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Namibia’s road to net zero includes wave energy

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With an energetic and consistent wave resource Namibia is very well positioned to utilise the benefits of wave energy to enable sustainable industries and jobs. Image credit: Leon Louw for WhyAfrica

Namibia’s road to net zero includes wave energy 

Finish company AW-Energy has signed a Memorandum of Understanding (MoU) with Kaoko Green Energy Solutions in Namibia to develop and produce green hydrogen from near shore wave energy. 

AW-Energy is a technology company that has patented the impressive WaveRoller system which is used to harness wave energy in a number of countries around the world, most recently in Portugal.

WaveRoller is a device that converts ocean wave energy to electricity. The machine operates in near-shore areas (approximately 0.3-2 km from the shore) at depths of between eight and 20 meters.

Depending on tidal conditions it is mostly or fully submerged and anchored to the seabed. A single WaveRoller unit (one panel and PTO combination) is rated at between 350kW and 1000kW, with a capacity factor of 25-50% depending on wave conditions at the project site. The technology can be deployed as single units or in farms.

Christopher Ridgewell, CEO of AW-Energy, says that the Namibian coast is ideal for the company to deploy its new system. “With an energetic and consistent wave resource Namibia is very well positioned to utilise the benefits of wave energy to enable sustainable industries and jobs,” says Ridgewell.

“The partnership with Kaoko is exciting. We’re enjoying working with Kaoko’s innovative team to support Namibia’s sustainability goals and it is an initiative that provides an excellent environment for deploying WaveRoller technology into Namibia’s energy mix.

The value of waves (Namibia’s road to net zero includes wave energy)

“We’re looking forward to taking the next steps together and to demonstrate WaveRoller’s value in desalination and green hydrogen production,” says Ridgewell.

“It is an initiative that supports a mutual intention to co-operate and explore knowledge share opportunities for the development of clean and sustainable ocean energy resource and the assessment phase of wave farm developments in Namibia.”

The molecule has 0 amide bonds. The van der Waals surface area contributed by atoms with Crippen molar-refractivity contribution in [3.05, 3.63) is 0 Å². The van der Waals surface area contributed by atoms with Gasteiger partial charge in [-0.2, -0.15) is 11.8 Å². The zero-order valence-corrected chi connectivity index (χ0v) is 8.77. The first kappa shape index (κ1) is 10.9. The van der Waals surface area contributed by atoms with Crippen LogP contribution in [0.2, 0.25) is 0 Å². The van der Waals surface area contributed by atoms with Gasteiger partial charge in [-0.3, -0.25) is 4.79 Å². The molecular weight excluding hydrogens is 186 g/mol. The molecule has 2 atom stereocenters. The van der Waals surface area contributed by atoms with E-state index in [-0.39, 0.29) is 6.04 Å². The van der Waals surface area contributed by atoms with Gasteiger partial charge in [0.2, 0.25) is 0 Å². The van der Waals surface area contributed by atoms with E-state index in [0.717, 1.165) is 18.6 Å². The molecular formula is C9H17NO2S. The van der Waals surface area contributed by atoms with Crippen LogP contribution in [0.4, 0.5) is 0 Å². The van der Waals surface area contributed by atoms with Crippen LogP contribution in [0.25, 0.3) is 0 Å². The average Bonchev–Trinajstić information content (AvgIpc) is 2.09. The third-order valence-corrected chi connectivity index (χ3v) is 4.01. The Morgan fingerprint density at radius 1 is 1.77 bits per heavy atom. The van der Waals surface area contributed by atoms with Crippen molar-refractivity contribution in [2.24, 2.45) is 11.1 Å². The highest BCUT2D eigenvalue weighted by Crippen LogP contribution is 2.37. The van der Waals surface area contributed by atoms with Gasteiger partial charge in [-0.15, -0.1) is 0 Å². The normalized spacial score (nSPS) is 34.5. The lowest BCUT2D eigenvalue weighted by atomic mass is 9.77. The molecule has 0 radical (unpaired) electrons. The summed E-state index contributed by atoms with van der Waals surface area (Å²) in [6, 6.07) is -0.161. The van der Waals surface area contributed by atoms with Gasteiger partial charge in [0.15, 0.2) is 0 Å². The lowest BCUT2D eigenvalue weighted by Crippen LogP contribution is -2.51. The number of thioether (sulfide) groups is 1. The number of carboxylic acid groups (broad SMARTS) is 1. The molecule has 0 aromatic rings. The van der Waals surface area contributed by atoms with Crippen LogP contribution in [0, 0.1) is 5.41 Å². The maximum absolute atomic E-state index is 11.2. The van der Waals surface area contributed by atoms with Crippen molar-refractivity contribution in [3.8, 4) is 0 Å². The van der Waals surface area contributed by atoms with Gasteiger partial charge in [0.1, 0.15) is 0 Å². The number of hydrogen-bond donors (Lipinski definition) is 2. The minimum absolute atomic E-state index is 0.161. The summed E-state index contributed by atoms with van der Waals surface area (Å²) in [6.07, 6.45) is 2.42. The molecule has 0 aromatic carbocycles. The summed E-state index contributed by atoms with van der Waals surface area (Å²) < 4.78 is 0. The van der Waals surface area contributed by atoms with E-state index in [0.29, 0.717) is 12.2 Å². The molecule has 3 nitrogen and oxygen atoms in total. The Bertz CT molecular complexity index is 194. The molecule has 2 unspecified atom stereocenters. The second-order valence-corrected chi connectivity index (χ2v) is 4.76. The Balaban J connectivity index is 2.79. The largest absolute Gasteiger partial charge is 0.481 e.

According to Sacky Nalusha, a Director at Kaoko Green Energy Solutions the current energy shortages in the region have paved the way to explore alternative, untapped and sustainable energy sources.

“It is an open secret that the energy sector in the Southern Africa is currently underdeveloped, creating opportunities for innovative solutions and partnerships that can grow the sector. Ocean waves have the potential to provide a sustainable solution to our energy needs and demands,” says Nalusha.

Three phases of development (Namibia’s road to net zero includes wave energy)

Operated in three phases, Phase 1 will include a detailed site design and cover the fabrication and deployment of a WaveRoller wave farm on the coast of Swakopmund, Namibia, to deliver renewable power to support in-land resettlement and development.

Phase 2 will assess the capacity for wave farms in several locations in Namibia. The final phase will expand wave energy plants to deliver power to the grid and help in new ways to provide energy for desalination and green hydrogen projects.

Namibia is aiming to become a green hydrogen superpower in the coming decade by positioning itself as a leader in the emerging markets and an international exporter of green hydrogen.

Green hydrogen will be an important source of foreign investment and is important for the country’s energy security and transition. The government plans to use it extensively to decarbonise its own economy.

Namibia’s Green Hydrogen Council launched its green hydrogen strategy at COP27 in Sharm El-Sheikh, which supports the country’s commitment to the Paris Agreement on climate change, with the ultimate goal of reducing emissions to net zero by 2050.

Upskilling local Namibians (Namibia’s road to net zero includes wave energy)

The strategy will also allow Namibia to become a net exporter of energy by unlocking its potential to meet global demands of 10 million metric tons by 2030 while playing a pivotal role in energy security for the region.

A critical part of the country’s growth in clean energy is the upskilling of the domestic workforce to maximise local employment.

“This MOU is designed to help facilitate ways in which the WaveRoller wave energy device and its technology can be fabricated, manufactured and deployed using local people to support owner-operators in Namibia,” says Ridgewell.

“Combined with other renewable energy sources such as solar, WaveRoller enables significant cost reductions in green hydrogen production and represents a viable solution in the drive to execute the world’s clean energy hydrogen roadmap.”

Namibia’s road to net zero includes wave energy

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Namibia’s road to net zero includes wave energy  



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